New York Court of Appeals Holds That the Common Interest Doctrine Applies Only to Litigation Matters. This year, in Ambac Assurance Corp. v. Countrywide Home Loans, Inc., No. 80, 2016 N.Y. Lexis 1649 (N.Y. June 9, 2016), New York’s highest court clarified the scope of the “common interest” doctrine, under which attorney-client communications remain privileged if they are disclosed to a third party who shares a common legal interest with the client and the communication furthers that common legal interest. In Ambac, the New York Court of Appeals held that the doctrine applies only where the parties’ common interest is in pending or anticipated litigation, and not to other common legal interests.
As discussed in our July 2015 practice update, the Ambac litigation involved a dispute over insurance policies issued on certain residential mortgage-backed securities by Ambac Assurance Company to Countrywide Home Loans. Ambac alleged that Countrywide misrepresented the quality of the loans underlying the bonds and argued that, because of a merger between Bank of America (“BOA”) and Countrywide, BOA was responsible for Countrywide’s liabilities. BOA withheld from discovery hundreds of documents relating to its merger with Countrywide, arguing that its attorney-client communications in the documents fell under the common interest doctrine, because Countrywide and BOA shared a common legal interest in the success of the merger.
The trial-level Supreme Court ruled against BOA, holding that the doctrine did not apply because the parties did not reasonably anticipate litigation at the time of the merger. Ambac Assurance Corp. v. Countrywide Home Loans, Inc., Index No. 651612/2010, 2013 N.Y. Misc. LEXIS 4570, at *2-3 (Sup. Ct. N.Y. Cnty. Oct. 16, 2013). On BOA’s interlocutory appeal, the Appellate Division, First Department unanimously reversed. Ambac Assurance Corp. v. Countrywide Home Loans, Inc., 124 A.D.3d 129 (1st Dep’t 2014). The appellate court held that while other New York courts had imposed a pending-or-anticipated-litigation requirement, the Court of Appeals had not ruled on the issue. The First Department held that the “better approach” was to reject the requirement, as most federal courts have done, and stating that the purpose of the doctrine—“to encourage full and frank communication between attorneys and their clients and thereby promote broader public interests in the observance of law and administration of justice”—applied with equal force in the absence of litigation.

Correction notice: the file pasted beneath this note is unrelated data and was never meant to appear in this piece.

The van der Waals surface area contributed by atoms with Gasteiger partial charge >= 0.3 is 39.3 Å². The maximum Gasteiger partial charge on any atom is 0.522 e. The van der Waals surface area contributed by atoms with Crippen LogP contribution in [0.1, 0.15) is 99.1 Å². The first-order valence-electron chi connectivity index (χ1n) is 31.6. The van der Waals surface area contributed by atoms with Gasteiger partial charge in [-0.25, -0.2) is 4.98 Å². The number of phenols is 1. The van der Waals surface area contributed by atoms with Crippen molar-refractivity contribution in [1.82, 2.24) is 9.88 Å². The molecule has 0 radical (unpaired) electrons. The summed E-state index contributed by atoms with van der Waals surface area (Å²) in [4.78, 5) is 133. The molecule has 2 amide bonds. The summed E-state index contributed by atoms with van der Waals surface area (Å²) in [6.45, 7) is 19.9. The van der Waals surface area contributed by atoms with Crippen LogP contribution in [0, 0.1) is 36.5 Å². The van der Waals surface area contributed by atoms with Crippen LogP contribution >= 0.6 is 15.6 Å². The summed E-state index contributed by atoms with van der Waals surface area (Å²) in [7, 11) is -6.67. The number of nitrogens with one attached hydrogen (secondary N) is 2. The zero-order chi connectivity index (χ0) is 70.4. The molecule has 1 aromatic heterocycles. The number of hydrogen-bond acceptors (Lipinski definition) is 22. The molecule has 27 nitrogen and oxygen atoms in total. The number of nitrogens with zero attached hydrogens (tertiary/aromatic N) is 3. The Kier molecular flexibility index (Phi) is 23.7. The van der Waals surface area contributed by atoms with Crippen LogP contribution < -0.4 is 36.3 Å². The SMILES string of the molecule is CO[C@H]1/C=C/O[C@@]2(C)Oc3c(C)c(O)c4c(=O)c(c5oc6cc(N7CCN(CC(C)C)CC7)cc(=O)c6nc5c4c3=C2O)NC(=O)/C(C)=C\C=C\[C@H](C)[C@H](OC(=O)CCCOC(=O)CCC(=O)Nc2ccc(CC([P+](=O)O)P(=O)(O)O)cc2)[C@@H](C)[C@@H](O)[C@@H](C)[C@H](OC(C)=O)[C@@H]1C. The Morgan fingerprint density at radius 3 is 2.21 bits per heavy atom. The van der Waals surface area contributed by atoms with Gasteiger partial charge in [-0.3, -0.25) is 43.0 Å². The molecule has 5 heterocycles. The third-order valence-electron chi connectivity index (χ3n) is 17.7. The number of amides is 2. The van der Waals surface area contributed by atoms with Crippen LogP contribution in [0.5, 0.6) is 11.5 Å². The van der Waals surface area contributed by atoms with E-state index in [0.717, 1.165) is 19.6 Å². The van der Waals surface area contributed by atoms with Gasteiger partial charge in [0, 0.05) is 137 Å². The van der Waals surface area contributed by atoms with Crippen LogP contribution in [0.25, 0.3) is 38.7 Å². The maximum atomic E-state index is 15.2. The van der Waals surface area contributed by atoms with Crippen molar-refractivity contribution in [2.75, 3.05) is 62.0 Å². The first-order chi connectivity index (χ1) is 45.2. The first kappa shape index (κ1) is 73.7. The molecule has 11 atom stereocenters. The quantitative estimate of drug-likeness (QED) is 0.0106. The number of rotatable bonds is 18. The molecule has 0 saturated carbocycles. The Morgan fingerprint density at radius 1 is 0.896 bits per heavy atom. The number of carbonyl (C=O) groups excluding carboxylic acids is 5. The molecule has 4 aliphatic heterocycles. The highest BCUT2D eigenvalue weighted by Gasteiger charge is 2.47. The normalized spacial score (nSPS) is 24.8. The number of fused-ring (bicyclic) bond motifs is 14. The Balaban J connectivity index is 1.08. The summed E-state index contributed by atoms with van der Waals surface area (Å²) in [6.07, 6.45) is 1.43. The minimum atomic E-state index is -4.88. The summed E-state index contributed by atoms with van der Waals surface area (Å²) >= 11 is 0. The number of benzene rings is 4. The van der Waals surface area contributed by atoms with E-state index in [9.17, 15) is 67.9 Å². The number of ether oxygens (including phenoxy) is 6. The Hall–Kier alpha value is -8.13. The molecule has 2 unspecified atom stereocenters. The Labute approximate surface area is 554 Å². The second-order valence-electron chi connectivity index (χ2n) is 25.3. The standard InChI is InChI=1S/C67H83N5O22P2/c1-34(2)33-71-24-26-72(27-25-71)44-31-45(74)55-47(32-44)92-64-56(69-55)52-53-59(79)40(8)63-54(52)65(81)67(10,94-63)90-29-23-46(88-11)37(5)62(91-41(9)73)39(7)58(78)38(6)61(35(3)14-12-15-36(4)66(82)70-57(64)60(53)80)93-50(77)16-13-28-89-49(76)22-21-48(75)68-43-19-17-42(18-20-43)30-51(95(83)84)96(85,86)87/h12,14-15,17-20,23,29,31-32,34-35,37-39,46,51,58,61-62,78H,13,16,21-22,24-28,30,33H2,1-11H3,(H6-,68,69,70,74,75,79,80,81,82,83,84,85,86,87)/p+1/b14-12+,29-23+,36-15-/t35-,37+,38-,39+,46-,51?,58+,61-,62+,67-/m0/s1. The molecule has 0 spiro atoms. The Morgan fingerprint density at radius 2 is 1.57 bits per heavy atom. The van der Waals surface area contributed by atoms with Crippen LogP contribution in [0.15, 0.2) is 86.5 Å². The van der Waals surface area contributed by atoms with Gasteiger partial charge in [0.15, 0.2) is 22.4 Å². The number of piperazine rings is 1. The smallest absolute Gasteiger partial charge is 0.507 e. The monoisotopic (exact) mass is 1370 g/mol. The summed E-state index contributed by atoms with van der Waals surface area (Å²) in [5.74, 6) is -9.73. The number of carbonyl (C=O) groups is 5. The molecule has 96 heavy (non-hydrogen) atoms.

In a split decision, issued on June 9, 2016, the Court of Appeals reversed. The court rejected the First Department’s reasoning, holding that when “two or more parties are engaged in or reasonably anticipate litigation in which they share a common legal interest, the threat of mandatory disclosure may chill the parties’ exchange of privileged information,” such that applying the common interest doctrine “promotes candor that may otherwise have been inhibited.” The court distinguished this situation from parties like BOA and Countrywide who shared a common legal interest in a commercial transaction. “Put simply,” the court wrote, “when businesses share a common interest in closing a complex transaction, their shared interest in the transaction’s completion is already an adequate incentive for exchanging information necessary to achieve that end.” Moreover, the court reasoned, abandoning the pending-or-anticipated-litigation requirement “could result in the loss of evidence of a wide range of communications between parties who assert common legal interests but who really have only non-legal or exclusively business interests to protect.”
Judge Rivera dissented, joined by Judge Garcia. Judge Rivera wrote that “the privilege should apply to private client-attorney communications exchanged during the course of a transformative business enterprise, in which the parties commit to collaboration and exchange of client information to obtain legal advice aimed at compliance with transaction-related statutory and regulatory mandates.” Judge Rivera observed that the attorney-client privilege itself can be invoked without pending or anticipated litigation, and argued that such a requirement not be necessary to protect that privilege through the common interest doctrine. Moreover, Judge Garcia observed, “[l]egal advice is often sought, and rendered, precisely to avoid litigation, or facilitate compliance with the law, or simply to guide a client’s course of conduct.” In a footnote, the majority noted that the New York legislature “is free to consider the alternative arguments articulated by the dissent and to expand the common interest exception as other state legislatures have done.”
The Ambac court explicitly did not decide the full scope of the common interest doctrine. It stated: “We need not decide in this appeal what it means to share common legal interests in pending or anticipated litigation. We hold only that such litigation must be ongoing or reasonably anticipated, and the exchanged communication must relate to it, in order for the common interest exception to apply.” Consequently, in future litigation governed by New York law, one can expect litigants to dispute what it means to “reasonably anticipate” litigation and whether the contemporaneous evidence shows that the parties had that expectation at the relevant time.